Conclusions: Epigenetics has become a promising field in cancer research. The potential to achieve early detection and accurate prognostication in kidney cancer might be feasible through the application of epigenetics. The possibility to reverse these epigenetic changes with new therapeutic agents motivates researchers to continue pursuing better treatment options for kidney cancer and other malignancies.

No MeSH data available.


Related in: MedlinePlus

Epigenetic hypermethylation of CpG islands carried out by DNA methyl-transferase. A) Transcription factor attachment to DNA strand induces RNA polymerase to initiate transcription and gene expression. B) Methylation of CpG island prevents transcription factor attachment and subsequent DNA transcription and gene expression.
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Figure 0001: Epigenetic hypermethylation of CpG islands carried out by DNA methyl-transferase. A) Transcription factor attachment to DNA strand induces RNA polymerase to initiate transcription and gene expression. B) Methylation of CpG island prevents transcription factor attachment and subsequent DNA transcription and gene expression.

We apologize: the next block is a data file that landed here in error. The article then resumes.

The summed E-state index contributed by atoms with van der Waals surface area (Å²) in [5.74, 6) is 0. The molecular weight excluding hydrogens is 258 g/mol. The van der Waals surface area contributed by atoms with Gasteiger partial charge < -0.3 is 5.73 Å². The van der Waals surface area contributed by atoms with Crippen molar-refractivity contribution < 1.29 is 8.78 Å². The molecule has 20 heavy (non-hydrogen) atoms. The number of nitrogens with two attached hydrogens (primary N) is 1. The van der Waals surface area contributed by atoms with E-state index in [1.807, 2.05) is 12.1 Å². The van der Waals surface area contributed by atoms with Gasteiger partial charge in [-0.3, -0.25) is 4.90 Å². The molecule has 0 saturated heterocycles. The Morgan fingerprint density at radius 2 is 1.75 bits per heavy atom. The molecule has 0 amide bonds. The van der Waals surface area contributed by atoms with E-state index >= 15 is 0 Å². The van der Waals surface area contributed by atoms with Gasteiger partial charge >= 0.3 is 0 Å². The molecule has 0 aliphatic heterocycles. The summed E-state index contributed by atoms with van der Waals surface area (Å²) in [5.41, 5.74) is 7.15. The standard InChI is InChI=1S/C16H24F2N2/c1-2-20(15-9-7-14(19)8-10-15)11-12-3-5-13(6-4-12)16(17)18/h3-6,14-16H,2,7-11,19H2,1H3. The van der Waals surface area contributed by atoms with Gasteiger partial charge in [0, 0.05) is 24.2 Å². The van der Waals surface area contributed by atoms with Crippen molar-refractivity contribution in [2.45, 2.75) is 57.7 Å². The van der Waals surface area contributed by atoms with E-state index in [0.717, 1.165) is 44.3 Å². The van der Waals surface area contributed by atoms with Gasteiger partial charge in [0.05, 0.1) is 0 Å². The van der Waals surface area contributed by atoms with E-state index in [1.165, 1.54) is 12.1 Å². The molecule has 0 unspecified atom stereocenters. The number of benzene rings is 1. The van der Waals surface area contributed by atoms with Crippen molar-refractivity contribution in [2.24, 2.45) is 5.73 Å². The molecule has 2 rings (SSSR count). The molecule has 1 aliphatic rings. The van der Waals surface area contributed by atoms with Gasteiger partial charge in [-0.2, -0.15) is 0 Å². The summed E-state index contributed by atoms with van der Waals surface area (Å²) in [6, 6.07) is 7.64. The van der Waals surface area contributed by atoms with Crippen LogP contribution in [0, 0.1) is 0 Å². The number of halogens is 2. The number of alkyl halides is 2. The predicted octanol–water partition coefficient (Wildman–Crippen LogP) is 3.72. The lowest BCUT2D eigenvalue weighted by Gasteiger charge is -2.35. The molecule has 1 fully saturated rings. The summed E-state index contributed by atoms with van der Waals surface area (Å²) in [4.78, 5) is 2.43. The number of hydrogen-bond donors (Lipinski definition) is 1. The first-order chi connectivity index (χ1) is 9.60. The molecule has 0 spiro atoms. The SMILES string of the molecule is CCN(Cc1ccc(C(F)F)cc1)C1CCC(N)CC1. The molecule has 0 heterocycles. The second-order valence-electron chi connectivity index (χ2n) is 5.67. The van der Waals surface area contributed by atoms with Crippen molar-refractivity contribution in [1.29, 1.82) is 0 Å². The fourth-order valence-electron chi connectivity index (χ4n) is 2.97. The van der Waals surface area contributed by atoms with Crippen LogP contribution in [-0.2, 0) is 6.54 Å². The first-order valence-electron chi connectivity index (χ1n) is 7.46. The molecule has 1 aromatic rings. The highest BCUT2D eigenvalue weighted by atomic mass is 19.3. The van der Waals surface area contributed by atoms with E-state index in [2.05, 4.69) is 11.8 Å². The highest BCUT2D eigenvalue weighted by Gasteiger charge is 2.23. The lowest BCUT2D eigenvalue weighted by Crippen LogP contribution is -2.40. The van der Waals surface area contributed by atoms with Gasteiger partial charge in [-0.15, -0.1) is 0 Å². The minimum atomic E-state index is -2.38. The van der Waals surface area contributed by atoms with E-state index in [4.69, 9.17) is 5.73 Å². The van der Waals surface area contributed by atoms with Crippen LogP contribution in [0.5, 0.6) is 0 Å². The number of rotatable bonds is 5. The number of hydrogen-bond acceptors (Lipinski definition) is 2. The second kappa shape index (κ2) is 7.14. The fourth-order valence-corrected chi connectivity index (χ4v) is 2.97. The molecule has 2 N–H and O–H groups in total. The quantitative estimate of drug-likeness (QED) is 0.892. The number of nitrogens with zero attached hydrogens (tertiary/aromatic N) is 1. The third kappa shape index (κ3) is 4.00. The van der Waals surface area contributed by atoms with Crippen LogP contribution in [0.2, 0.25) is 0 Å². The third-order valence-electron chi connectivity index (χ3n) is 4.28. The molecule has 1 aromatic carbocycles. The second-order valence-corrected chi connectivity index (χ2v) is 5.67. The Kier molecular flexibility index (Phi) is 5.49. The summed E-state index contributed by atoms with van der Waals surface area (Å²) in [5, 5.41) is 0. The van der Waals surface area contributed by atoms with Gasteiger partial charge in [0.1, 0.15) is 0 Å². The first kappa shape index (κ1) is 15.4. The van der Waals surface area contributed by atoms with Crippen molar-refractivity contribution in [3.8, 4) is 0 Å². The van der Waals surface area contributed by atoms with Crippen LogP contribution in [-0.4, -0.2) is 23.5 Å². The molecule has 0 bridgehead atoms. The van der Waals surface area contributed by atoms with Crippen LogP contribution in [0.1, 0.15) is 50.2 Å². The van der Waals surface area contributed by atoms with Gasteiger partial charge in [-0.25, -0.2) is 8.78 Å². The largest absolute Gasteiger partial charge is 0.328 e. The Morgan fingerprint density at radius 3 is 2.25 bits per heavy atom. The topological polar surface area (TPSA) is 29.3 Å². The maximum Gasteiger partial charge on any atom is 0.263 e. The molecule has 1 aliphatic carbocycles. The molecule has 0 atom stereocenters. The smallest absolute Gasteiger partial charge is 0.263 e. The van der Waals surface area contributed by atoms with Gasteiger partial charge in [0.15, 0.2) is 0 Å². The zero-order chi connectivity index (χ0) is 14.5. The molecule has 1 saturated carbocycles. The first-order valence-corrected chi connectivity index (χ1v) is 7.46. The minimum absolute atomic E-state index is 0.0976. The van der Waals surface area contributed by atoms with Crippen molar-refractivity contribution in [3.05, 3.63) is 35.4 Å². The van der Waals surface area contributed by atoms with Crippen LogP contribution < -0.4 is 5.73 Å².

Mentions: Hypermethylation inactivates transcription of CpG dinucleotides in promoter regions of tumor suppressor genes leading to gene silencing [12]. Earlier studies have shown that aberrant DNA hypermethylation is involved in the pathogenesis of RCC. One study demonstrated a 100% correlation between DNA hypermethylation of the promoter gene RASSF1A and papillary RCC (pRCC) [13]. The important role of promoter hypermethylation with subsequent transcriptional silencing of tumor suppressor genes in the development of RCC was noted by Ricketts et al. In their report, they found that in patients with clear cell RCC (ccRCC), the von Hippel-Lindau (VHL) tumor suppressor gene is inactivated by promoter hypermethylation in 15% of cases [14]. Several enzymes called DNA methyltransferases (DNMT) are required to accomplish the process of hypermethylation [15] (Figure 1). Hypermethylation may be analyzed by using the sensitive methylation-specific PCR (MSP) technique, which allows for the identification of a single methylated allele among hundreds of unmethylated alleles. MSP-based detection of hypermethylation has been successfully used when obtaining samples from body fluids that surround or drain the organ of interest in patients with solid malignancies [16].